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Tommy Douglas, Hazen Argue vie for NDP leadership

Tommy Douglas was the most influential politician never to be elected Prime Minister. He pursued his radical ideas relentlessly until they became so mainstream rival politicians claimed them as their own. Called a communist and threatened by in-party fighting, Douglas battled hard to bring the New Democratic Party to legitimacy in its first ten years. He was often criticized for his singular idealism but through it all Douglas was undeterred, convinced that he was helping to create a better, more humane society. In 2004, Douglas was voted number one in CBC's The Greatest Canadian contest.

From the very beginning there seem to be rumblings of dissension between the farming and labour interests in the New Democratic Party. The party, which unites the CCF and the Canadian Labour Congress, has bold ideas about bringing a new brand of politics to the national stage in 1961. The crowd jubilantly sings Solidarity Forever but the imminent leadership race threatens to divide the party. In this CBC Radio broadcast, Saskatchewan farmer and MP Hazen Argue and long-time Saskatchewan premier Tommy Douglas toss their hats into the ring and make bids for the leadership. 
• In his speech, Hazen Argue called Canada the "most mismanaged country in the world" in terms of employment, social security and infrastructure. He also suggested that Canada should withdraw from NATO and renounce nuclear weapons.
• "No matter my role, I give you this pledge; that in the years ahead, I shall speak for you, I shall work for you, I shall never let you down." -- Hazen Argue, leadership campaign speech, 1961.

• Douglas won the leadership race with 1,391 votes. Hazen Argue captured only 380 votes.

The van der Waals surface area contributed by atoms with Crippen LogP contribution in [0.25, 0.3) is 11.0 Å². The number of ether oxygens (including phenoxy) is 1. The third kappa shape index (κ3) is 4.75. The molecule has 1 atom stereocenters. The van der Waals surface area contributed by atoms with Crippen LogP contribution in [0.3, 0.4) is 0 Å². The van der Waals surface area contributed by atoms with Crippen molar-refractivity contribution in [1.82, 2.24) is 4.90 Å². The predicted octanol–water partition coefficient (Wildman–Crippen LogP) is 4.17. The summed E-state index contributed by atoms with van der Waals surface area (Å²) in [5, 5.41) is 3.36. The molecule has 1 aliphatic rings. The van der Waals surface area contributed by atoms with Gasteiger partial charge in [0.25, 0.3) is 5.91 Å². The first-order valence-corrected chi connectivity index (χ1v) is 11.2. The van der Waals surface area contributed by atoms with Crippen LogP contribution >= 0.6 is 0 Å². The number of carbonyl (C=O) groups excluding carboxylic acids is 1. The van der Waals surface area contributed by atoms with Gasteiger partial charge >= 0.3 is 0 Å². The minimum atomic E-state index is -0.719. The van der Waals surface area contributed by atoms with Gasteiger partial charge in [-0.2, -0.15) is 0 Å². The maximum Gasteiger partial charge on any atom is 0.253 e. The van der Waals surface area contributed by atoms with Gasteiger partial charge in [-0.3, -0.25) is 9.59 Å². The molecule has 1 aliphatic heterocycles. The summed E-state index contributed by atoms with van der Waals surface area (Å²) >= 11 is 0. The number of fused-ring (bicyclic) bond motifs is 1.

• When accepting the leadership of the party, Douglas quoted a passage from the poem Milton by William Blake. The poem exemplified Douglas' commitment to the long battle ahead.
"I will not cease from mental fight,
Nor shall my sword sleep in my hand,
Till we have built Jerusalem,
In England's green and pleasant land."

• Six months after the leadership convention, Argue resigned from the NDP. He stated that divisions in the party were too deep and that labour union interests dominated farmers' interests. In 1962 he switched parties and was re-elected to the House of Commons as a Liberal but was defeated the following year. In 1966 Argue was made a senator. He died in 1991.

• Many Canadians were enthusiastic about Douglas' shift from provincial to national politics but some resentment remained in Saskatchewan, especially around the issue of medicare. When Douglas was defeated in his Regina riding in the 1962 federal election, many speculated it was a lingering reaction against his healthcare insurance program. Other critics suggested that some Saskatchewanians felt abandoned by Douglas. He was nonetheless elected in a by-election in the Burnaby-Coquitlam riding of British Columbia.
Medium: Radio
Program: CBC Radio News Special
Broadcast Date: Aug. 2, 1961
Guest(s): Tommy Douglas
Duration: 16:49

Last updated: February 19, 2014

Page consulted on February 19, 2014

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